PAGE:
Happy 4th of July

No blog post this week due to a very full and very fun weekend at Legoland. Hope everyone reading had a spectacular holiday or, if you’re not in the U.S., a decent Sunday.

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What I Want You to Know About a Life Unfinished

I used to get on the roof every now and then to blow leaves out of the gutter or trim back the overhanging branches from the neighbor’s tall tree. It felt a little, well, reckless. I’ve heard enough stories about dads and grandpas falling off houses to know I shouldn’t be up there alone, wearing tennis shoes and no safety gear, but I did it anyway. It just felt easier than hiring someone to do it. For every person who fell and was seriously hurt, just think of all the people over the years who have been fine, I thought to myself.

Since your mom died, however, I have been afraid to go back up there.

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What I Want You to Know About Being “Just Daddy”

On this Father’s Day, I’ve been ruminating on what several people this past year have told me. Something along the lines of, “You’re not just the dad now. You’re the mom and the dad.”

I know what they are trying to say. They are trying to say that I now play both parental parts. That I have to cover for the things that your mom normally would have handled. That you have the same needs as before, if not more, and it is on me to fill them all.

All of those things are true, but I still cringe whenever anyone tells me I’m playing the roles of both mom and dad now.

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To my wife, on the anniversary of her death

My Dude,

You’ve been gone a year. The enormity of this anniversary has loomed for a while but now that it’s here I’m having a hard time coming to grips with the reality of it.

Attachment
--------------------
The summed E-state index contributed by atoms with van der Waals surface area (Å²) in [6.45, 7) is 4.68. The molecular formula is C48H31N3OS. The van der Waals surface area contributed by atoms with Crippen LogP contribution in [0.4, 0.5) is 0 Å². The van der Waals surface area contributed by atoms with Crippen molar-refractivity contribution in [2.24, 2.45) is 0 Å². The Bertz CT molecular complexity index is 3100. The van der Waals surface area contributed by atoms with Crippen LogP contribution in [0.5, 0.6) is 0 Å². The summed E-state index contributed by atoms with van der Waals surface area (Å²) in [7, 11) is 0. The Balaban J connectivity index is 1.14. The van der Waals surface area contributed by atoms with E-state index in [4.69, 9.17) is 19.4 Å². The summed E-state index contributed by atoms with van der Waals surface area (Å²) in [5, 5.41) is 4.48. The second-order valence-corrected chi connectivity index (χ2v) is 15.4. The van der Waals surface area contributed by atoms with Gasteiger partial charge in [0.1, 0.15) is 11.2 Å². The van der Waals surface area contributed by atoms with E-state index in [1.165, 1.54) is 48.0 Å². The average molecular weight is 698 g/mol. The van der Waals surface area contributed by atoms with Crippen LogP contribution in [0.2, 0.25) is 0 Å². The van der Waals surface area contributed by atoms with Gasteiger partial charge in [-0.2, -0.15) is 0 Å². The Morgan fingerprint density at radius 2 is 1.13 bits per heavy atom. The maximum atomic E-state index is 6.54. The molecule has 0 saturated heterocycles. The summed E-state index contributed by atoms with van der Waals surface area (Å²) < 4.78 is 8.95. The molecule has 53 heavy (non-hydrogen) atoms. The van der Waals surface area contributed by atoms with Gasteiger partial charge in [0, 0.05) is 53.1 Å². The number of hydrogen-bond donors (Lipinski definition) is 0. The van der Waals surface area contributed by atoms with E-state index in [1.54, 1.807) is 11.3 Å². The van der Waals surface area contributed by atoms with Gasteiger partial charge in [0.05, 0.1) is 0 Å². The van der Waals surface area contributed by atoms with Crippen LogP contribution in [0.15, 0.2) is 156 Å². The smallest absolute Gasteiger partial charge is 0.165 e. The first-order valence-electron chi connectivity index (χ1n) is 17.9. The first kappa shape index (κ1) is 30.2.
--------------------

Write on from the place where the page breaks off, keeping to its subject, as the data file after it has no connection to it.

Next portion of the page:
A year without you. I lived twenty-two years without you before we met. Then sixteen with you. And now I’m back to accumulating years in the “without you” column. It was easier to pile those up when I didn’t know what I was missing.

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What I Want You to Know About All the First Year Milestones

We’re a few days away from the one-year anniversary of your mom’s death, which means we are almost done with all the first-year milestones. Father’s Day and Mother’s Day; each of our birthdays; Thanksgiving and Christmas; the wedding anniversary; the one-month mark and the six-month mark; the first and last days of school. We’ve done them all. And on Wednesday we will hit the final mark and will have gone through a year full of days without your mom here with us.

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What I Want You to Know on Your Seventh Birthday

Every loving parent has two warring instincts which, during normal times, reach a sort of uneasy equilibrium.

First is the instinct to give your child everything under the sun. This starts during pregnancy, when parents convince themselves that a new baby somehow requires a five-setting stroller with all the latest technology. It only gets worse from there. You really don’t expect to be that parent, searching out a discontinued Lego set because it contains a minifig of a character that your child has recently become obsessed with, but somehow that’s where you find yourself.